"I may be the first woman... but not the last"
History was made as the first woman, African American woman, Asian woman and daughter of immigrants became the first Vice President-Elect of the United States of America.
As I watched multi-city interviews of countless women and girls of all colors and ethnic backgrounds, I saw in real-time the profound impact Kamala Harris's election has made for each of them.
As I watched these interviews, I thought about my own experiences as I started my career in the '60s and my first business in the '70s - visiting friends whose mothers were stay-at-home housewives, watching TV, seeing only white men in political positions and spokespersons for companies.
I remember how shocked I was when, in the late '70's, I went to my first trade show in Las Vegas to build my first business and the few women I saw there were scantily clad women hired to lure visitors to their booth.
While I loved and admired my mother, I did not realize how fortunate I was to have as my role model a well educated mother, who defied the norms for women at that time, ran a business as a partner with my father. I only realized years later the profound impact that had on my life and the choices I was able to make.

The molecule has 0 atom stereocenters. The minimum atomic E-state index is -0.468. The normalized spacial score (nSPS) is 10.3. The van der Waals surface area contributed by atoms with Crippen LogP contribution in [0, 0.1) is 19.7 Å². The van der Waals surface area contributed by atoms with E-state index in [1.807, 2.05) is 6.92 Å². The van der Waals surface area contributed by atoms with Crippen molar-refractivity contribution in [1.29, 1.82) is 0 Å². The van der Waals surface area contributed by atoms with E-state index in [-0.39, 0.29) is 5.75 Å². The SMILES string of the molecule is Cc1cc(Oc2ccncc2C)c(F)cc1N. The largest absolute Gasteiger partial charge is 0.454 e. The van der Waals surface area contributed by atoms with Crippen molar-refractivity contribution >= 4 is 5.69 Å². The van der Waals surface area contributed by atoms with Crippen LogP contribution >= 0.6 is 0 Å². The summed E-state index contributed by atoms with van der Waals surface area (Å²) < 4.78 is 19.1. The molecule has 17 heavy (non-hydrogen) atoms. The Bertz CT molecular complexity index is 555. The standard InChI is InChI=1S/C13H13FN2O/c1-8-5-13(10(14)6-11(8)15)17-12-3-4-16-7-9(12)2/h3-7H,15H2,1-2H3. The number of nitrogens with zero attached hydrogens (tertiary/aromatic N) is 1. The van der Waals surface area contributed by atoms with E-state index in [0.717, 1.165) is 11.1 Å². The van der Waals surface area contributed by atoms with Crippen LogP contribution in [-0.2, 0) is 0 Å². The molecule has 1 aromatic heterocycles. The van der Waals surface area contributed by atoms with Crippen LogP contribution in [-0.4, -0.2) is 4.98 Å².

Now in 2020, I continue to hear stories from women who share the enormous effort it takes every morning to mentally prepare themselves for a work day that includes: dismissiveness, discounting, racism, sexual innuendos in their daily work life as, ironically, companies spend millions of dollars on diversity programs.
My Call Out to all Executive Teams:
- Do you really know what is going on for women in your company culture?
- Have you looked at your management team to discover what kind of role models your company is providing employees to aspire to?
- Do you have strong male allies at the top of your organization?
- How long has it been since you arranged for an outside assessment to get the real facts, and not depended on insiders to provide editorial thoughts to you?
- Is your company's culture costing you through:â€¨
A) Lost opportunities to excel through innovation and best practices?
B) Lost opportunities to attract the best and smartest women?
C) Lost opportunities to win the loyalty of a growing population of female customers and vendors?
Until your company makes diversity and inclusion a commitment and a non-negotiable business imperative at the executive level, throwing millions of dollars at diversity and inclusion programs will not yield the return you desire.
Opinions expressed by the author are not necessarily those of WITI.
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